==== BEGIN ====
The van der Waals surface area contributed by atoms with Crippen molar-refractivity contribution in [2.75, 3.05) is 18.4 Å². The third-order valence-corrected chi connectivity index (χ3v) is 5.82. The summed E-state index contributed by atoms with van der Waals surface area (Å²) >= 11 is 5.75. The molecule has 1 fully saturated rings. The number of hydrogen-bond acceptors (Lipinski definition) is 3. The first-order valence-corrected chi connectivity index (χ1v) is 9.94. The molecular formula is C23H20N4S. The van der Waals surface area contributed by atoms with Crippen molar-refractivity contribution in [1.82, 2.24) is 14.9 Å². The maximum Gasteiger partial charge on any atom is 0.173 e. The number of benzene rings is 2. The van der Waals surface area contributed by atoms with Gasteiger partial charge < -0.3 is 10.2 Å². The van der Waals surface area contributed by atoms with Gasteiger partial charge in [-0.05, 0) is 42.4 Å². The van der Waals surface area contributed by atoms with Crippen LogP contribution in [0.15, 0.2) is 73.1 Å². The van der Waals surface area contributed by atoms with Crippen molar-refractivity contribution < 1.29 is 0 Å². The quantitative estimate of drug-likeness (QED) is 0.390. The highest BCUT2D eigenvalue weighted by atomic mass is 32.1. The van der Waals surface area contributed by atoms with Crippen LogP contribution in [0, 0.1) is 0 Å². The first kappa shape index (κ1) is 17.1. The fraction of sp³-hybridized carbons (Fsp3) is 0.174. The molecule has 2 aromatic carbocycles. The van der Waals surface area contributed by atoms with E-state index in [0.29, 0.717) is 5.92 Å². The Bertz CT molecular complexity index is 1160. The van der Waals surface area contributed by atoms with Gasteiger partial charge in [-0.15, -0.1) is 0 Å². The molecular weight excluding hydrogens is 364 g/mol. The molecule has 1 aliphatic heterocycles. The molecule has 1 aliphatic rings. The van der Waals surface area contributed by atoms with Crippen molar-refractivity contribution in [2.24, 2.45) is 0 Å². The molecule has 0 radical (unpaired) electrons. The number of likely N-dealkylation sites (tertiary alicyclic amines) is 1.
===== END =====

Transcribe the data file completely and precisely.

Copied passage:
The van der Waals surface area contributed by atoms with Crippen molar-refractivity contribution in [2.75, 3.05) is 18.4 Å². The third-order valence-corrected chi connectivity index (χ3v) is 5.82. The summed E-state index contributed by atoms with van der Waals surface area (Å²) >= 11 is 5.75. The molecule has 1 fully saturated rings. The number of hydrogen-bond acceptors (Lipinski definition) is 3. The first-order valence-corrected chi connectivity index (χ1v) is 9.94. The molecular formula is C23H20N4S. The van der Waals surface area contributed by atoms with Crippen molar-refractivity contribution in [1.82, 2.24) is 14.9 Å². The maximum Gasteiger partial charge on any atom is 0.173 e. The number of benzene rings is 2. The van der Waals surface area contributed by atoms with Gasteiger partial charge < -0.3 is 10.2 Å². The van der Waals surface area contributed by atoms with Gasteiger partial charge in [-0.05, 0) is 42.4 Å². The van der Waals surface area contributed by atoms with Crippen LogP contribution in [0.15, 0.2) is 73.1 Å². The van der Waals surface area contributed by atoms with Crippen molar-refractivity contribution < 1.29 is 0 Å². The quantitative estimate of drug-likeness (QED) is 0.390. The highest BCUT2D eigenvalue weighted by atomic mass is 32.1. The van der Waals surface area contributed by atoms with Crippen LogP contribution in [0, 0.1) is 0 Å². The first kappa shape index (κ1) is 17.1. The fraction of sp³-hybridized carbons (Fsp3) is 0.174. The molecule has 2 aromatic carbocycles. The van der Waals surface area contributed by atoms with E-state index in [0.29, 0.717) is 5.92 Å². The Bertz CT molecular complexity index is 1160. The van der Waals surface area contributed by atoms with Gasteiger partial charge in [-0.15, -0.1) is 0 Å². The molecular weight excluding hydrogens is 364 g/mol. The molecule has 1 aliphatic heterocycles. The molecule has 1 aliphatic rings. The van der Waals surface area contributed by atoms with Crippen molar-refractivity contribution in [2.24, 2.45) is 0 Å². The molecule has 0 radical (unpaired) electrons. The number of likely N-dealkylation sites (tertiary alicyclic amines) is 1.